Up and Coming
Andreas Ervik, graphics artist

When asked if the mountainous landscape of his native Norway influences his art, 24-year-old graphics artist Andreas Ervik suggests it’s actually the opposite: Growing up in Aalesund, a small city of about 40,000 inhabitants, he says, Norway’s cold, dark climate is what kept him indoors playing on his computer, surfing the net, and perfecting his craft — a mix of distorted prints and digital collages in which geological representations form an overarching motif. In fact, the internet has played such an integral role in the development of his aesthetic that Ervik admits he’s developed carpal tunnel syndrome in his wrists. Like a true millennial, he says, “I feel like I’m always connected. If not with hands to keyboard or touchscreen, I’m there online in spirit.”

Still, pain and inflammation haven’t deterred Ervik — who studies aesthetic philosophy at a university in Oslo — from 12-hour days spent typing art critiques, tunneling through design blogs, designing his own digital illustrations, and curating an ongoing webart exhibit called Google Skills, for which he manipulates Google Images with satiric dexterity. (A sample jpeg: Justin Bieber, with his signature side-swept coif growing in wisps across his entire face). Ervik discovered his knack for graphic arts as a teenager after attempting to make an album cover for a compilation of his noise collages — ambient electronic sound recordings of chirping birds and running water with titles like Lethargic Day and Peyote, which he describes as “melodic, experimental song-like stuff. I tried doing some visual stuff to accompany the sounds, but I didn’t know how to make anything interesting until I tried digital drawings.” The resulting drawings, with their drippy typography and distorted nature scenes, seem to go hand-in-hand with the psychedelic ambience of his anomalous recordings. “The correlation between my music and collages has more to do with the way I work: When making a visual piece, and when working with sound I attempt to capture a composition that already exists in the real world.”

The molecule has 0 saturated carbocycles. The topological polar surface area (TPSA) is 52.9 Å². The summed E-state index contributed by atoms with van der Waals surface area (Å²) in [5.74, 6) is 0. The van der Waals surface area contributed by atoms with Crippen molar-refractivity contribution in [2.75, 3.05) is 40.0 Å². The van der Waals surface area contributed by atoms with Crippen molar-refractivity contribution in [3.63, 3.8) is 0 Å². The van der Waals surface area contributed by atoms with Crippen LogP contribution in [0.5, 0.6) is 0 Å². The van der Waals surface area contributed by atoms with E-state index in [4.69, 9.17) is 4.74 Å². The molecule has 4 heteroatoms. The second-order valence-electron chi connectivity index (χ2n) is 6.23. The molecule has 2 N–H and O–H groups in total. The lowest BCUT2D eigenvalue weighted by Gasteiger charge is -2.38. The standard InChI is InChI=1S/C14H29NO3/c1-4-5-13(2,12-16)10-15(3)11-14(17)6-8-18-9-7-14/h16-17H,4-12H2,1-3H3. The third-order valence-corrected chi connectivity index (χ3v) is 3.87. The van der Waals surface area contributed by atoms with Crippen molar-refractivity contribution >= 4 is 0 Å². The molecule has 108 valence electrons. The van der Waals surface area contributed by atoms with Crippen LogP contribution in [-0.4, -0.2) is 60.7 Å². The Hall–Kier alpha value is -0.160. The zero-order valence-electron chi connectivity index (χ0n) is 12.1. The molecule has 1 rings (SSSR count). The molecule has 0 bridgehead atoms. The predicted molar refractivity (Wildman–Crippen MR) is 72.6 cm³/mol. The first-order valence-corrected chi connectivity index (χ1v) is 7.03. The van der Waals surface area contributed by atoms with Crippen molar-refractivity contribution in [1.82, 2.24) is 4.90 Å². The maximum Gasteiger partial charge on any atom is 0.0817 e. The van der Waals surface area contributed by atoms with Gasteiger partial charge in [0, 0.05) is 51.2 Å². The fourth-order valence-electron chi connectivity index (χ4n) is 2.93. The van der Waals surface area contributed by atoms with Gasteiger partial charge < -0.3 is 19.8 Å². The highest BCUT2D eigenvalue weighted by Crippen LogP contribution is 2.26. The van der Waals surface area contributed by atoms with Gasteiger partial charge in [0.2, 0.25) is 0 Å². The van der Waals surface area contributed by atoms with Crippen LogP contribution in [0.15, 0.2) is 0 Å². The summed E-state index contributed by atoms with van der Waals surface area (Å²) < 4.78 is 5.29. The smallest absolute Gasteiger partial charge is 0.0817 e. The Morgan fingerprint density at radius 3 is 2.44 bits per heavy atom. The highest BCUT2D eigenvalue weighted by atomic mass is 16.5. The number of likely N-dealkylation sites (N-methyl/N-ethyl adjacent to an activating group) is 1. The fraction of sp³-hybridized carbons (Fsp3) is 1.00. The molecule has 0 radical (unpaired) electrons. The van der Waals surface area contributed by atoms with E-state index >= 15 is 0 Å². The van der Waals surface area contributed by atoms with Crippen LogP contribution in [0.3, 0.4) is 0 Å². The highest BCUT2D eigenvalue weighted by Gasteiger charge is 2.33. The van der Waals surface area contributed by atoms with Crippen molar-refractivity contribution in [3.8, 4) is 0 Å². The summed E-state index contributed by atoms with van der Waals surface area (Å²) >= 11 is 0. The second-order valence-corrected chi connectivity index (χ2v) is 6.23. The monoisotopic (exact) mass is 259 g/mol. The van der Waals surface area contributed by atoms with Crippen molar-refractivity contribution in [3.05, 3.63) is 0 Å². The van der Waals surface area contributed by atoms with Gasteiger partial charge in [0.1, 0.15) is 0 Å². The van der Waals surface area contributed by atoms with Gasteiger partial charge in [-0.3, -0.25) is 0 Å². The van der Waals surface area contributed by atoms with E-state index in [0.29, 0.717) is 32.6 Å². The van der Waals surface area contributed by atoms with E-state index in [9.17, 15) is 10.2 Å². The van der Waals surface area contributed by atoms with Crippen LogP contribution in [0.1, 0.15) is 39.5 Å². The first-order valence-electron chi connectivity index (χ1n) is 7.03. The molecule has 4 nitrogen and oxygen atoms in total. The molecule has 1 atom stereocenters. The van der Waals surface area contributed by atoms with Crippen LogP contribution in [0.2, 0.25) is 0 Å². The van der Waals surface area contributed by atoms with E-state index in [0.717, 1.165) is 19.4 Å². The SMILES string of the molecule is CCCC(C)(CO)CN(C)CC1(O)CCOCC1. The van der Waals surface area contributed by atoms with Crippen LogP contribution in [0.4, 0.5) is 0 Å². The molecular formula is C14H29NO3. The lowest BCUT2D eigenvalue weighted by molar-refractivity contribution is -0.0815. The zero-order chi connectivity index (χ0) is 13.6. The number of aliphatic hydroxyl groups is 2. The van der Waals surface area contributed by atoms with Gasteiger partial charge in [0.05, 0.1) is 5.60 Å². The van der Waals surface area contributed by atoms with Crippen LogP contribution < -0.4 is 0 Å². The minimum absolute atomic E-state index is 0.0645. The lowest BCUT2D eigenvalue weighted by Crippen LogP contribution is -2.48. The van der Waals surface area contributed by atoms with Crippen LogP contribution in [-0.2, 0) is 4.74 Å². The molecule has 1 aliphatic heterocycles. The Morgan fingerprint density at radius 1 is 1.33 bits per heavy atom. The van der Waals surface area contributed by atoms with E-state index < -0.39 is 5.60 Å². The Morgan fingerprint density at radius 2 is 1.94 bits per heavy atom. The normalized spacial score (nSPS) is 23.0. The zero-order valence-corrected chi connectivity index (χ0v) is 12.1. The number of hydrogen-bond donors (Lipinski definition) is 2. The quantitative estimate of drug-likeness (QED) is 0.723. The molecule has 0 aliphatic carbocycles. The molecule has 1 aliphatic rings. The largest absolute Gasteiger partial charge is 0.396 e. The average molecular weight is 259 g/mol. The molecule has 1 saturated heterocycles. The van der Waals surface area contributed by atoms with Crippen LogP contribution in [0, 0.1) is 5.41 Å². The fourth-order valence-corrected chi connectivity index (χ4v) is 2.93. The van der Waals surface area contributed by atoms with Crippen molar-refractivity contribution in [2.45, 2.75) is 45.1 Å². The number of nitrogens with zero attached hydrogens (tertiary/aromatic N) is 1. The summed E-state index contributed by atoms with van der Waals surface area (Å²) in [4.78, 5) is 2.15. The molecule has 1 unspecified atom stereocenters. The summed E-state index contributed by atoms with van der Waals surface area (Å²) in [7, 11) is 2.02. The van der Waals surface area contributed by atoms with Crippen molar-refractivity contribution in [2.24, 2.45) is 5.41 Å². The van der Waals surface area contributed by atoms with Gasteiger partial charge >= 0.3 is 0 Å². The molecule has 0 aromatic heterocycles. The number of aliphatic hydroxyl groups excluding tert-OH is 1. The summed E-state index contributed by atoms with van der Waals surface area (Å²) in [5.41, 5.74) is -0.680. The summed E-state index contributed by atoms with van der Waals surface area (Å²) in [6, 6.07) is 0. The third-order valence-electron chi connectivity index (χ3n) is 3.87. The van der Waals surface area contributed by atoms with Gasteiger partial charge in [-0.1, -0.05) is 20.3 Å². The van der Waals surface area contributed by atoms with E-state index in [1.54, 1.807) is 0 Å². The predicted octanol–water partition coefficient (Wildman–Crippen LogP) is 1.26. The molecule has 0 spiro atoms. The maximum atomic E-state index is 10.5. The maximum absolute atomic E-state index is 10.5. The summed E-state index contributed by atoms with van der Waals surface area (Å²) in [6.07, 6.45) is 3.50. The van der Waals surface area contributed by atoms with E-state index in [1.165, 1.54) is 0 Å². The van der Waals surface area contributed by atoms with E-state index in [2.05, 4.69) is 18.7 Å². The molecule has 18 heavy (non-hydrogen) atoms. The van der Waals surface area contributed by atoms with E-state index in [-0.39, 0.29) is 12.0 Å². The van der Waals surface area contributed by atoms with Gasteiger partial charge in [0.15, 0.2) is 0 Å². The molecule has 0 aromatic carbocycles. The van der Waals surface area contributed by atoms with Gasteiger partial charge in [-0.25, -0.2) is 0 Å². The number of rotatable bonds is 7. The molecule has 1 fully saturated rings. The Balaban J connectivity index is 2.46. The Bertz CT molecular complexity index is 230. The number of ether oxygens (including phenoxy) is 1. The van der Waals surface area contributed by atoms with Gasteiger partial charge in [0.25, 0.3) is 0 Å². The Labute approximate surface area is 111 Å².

For Ervik, those compositions tend to nearly always be of geological origin. “When I started making collages, I Googled microscopy and mineral images for inspiration,” he says, and those obsessions are obvious in works like “Meta Material,” a digital illustration in which a marbleized pattern covers both the hovering stone at its center and the composition’s background. Nature’s influence becomes even more apparent when Ervik is probed about the purple/pink/turquoise color scheme ubiquitous throughout his creations. “The colors I choose are all very warm, tropical, fun— very different from Norway’s climate. Yet these shades are also the same colors that light up the sky during the Northern Lights. If you’ve ever seen the Northern Lights, you know how beautiful these colors can be.”

Although collage has been Ervik’s primary medium, he is excited to explore new venues. “There’s something about the flatness of collages that I both love and hate,” he says.  “Sometimes I dig the two-dimensional aspect and sometimes I really want to break free from that.” He’s been molding objects in concrete; exploring new shapes and textures, and giving spray paint a go. “I started doing more tangible pieces as a way of kind of materializing some of my ideas. But I definitely still prefer digital work. It’s more fluid.”

First thing you ever made:
“When I was 5 years old, I made a graphic novel about a character who was part ostrich, part octopus (which made sense as a pun in Norwegian, where Octopus is blekksprut and ostrich is struts – combining them made blekkstruts). He was a painter.”

Most inspiring place you’ve ever been to:
“Sometimes when I’m crazy tired and all I want to do is sleep, I start slipping into sleep, but instead it feels like I’m entering another dimension. It’s kind of creepy.”

A sample recent to-do list:
-Read Guy Debord’s Society of the Spectacle
-Surf the web looking for smooth digitalness
-Find recordings of marine animals
-Finish the big cat for print
-Buy flowers for girlfriend
-Make hummus
-Finish the cover for Skyway
-Remember to meditate & chill out
-Get some solarium time
-Get a haircut

If you had an unlimited budget for a single piece, what would you make?
“I’d make a replica of the inside of the spaceship in 2001: A Space Odyssey. I really like the clean white surfaces, with its screens and interfaces and shining displays and buttons. Then I’d cover all of it with loads of greenery: plants, lichen, fungi, moss. A living room as an actual living breathing space, merging technology and nature.”